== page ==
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Drivers Need To Be Held Accountable for Cyclist Safety

cyclists riding in a Chicago bike lane to avoid a bicycle accident with a negligent driver.

Reckless drivers often blame others for causing bicycle accidents, but the reality is motorists need to take responsibility and be held accountable for causing serious collisions with cyclists. That's an opinion shared by a columnist who recently wrote a blog about a bicycle accident in Chicago involving a cyclist who was not wearing a helmet at the time of the collision.

"[I]n many types of serious or fatal bike crashes in which a driver runs over a person's body, a helmet may not do anything to mitigate the damage," John Greenfield wrote. "And obviously prevention is better than cure – it's way more important to take steps to stop bike crashes from happening in the first place."

Chicago Bicycle Accident Raises Questions

Greenfield's column was recently published by Streetsblog Chicago (Keating Law is a sponsor) and focused on a bicycle accident involving a cyclist hit by a car while commuting from home to work. The injured cyclist wrote about the accident in the Chicago Tribune, in which the cyclist focused on the fact that he was not wearing a helmet.

"You won't see me without a bike helmet anymore," David McGrath wrote in the Chicago Tribune. "In fact, several days after the accident, I wore one to take out the trash. Some lingering post-traumatic symptoms, I suppose. But I'll take that over what could have been."

However, the issue is not whether the injured cyclist should have been wearing a helmet, according to John Greenfield. Instead, the focus should be on educating drivers and building better bike lanes in cities throughout the country. "Successful bike crash prevention requires better education and infrastructure," Greenfield wrote.

Better Infrastructure = Fewer Bicycle Accidents

Greenfield points out an interesting fact about bicycle fatalities in the U.S. compared to more bike-centric countries like Denmark and The Netherlands. "In the U.S. lots of people bike in helmets and we have a high cycling fatality rate. In Countries like Denmark and the Netherlands, almost nobody bikes in a helmet, but the cycling death rate is a fraction of ours."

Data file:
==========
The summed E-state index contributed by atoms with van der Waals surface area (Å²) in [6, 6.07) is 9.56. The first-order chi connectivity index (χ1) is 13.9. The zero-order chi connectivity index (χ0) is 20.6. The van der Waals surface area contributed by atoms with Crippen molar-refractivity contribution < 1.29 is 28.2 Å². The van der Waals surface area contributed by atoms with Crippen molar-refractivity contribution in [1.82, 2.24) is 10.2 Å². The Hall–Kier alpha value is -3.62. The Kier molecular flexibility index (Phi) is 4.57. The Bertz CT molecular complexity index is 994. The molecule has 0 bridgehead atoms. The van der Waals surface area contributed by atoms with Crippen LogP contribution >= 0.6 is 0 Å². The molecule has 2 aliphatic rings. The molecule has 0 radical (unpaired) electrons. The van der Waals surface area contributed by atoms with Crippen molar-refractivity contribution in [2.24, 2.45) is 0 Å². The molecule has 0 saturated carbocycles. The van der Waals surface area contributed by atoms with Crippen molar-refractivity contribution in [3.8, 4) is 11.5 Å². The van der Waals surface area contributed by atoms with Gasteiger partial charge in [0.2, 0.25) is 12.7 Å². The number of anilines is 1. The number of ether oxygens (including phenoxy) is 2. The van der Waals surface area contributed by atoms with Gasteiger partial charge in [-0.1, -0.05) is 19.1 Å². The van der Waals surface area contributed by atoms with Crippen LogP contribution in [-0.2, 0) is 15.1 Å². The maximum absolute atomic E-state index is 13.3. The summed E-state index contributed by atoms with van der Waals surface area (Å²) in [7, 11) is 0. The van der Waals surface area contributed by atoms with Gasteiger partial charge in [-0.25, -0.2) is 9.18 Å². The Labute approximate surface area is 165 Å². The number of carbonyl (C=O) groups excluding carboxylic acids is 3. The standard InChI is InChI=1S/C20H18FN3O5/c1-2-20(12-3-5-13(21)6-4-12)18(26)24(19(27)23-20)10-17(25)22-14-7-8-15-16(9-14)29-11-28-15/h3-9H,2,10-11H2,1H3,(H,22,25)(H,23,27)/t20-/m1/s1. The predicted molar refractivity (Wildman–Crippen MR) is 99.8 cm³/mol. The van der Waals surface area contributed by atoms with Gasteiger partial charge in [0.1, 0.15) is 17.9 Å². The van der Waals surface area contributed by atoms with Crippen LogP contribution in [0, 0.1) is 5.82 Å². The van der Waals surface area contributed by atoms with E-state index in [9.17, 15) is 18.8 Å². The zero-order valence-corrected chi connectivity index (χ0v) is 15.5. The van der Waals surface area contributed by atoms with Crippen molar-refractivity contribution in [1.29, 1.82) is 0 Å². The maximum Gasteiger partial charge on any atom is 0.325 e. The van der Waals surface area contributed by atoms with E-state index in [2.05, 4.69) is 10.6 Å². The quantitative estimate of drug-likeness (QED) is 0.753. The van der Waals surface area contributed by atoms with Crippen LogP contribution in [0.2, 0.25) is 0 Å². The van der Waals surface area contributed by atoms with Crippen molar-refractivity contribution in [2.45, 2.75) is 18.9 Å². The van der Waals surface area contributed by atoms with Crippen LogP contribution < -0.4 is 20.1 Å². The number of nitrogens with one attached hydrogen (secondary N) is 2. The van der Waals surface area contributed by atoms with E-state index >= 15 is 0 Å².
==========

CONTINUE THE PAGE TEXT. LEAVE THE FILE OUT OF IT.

What's the difference? According to Greenfield, there are two main reasons why there are fewer bicycle fatalities in The Netherlands and Denmark, even though fewer cyclists there wear helmets.

  • Both countries have an extensive network of protected bicycle lanes. This means that cyclists do not have to share the road with motorists. Instead, cyclists in The Netherlands and Denmark have their own lanes separate from sidewalks and the road.
  • Both countries have "universal bike education," Greenfield wrote. This "means that everyone who drives is mindful of cyclists on the road, and probably uses a bike for transportation themself at times."

In addition, if a motorist causes a bicycle accident in The Netherlands, "the motorist is automatically held liable unless it can be proved that the victim caused the crash," Greenfield wrote.

Bicycle Accident Attorneys Fighting for Chicago

At Keating Law Offices, our firm has been at the forefront of making meaningful change to bicycle laws that protect cyclists in Chicago and throughout Illinois, but more still needs to be done. Remember, it only takes one negligent driver to hit you and cause a collision that turns your life upside down. Consequently, holding reckless drivers accountable through the civil justice system is critical to improving cyclist safety.

If you or someone you love was hit by a car while riding a bicycle in Chicago, let our highly skilled legal team step in to protect your rights, advocate for your best interests, and fight for the financial compensation you're entitled to under the law. Our bicycle accident lawyers have years of experience successfully handling complex cases in Cook County and surrounding communities. We would be honored to talk to you about your potential legal case.

Contact Keating Law today at 833-CALL-KLO for a free consultation with an experienced Chicago bicycle accident lawyer. There are no obligations, and we offer legal representation on a contingency fee basis. That means you pay no fees unless we win your case. Call us today to learn more.

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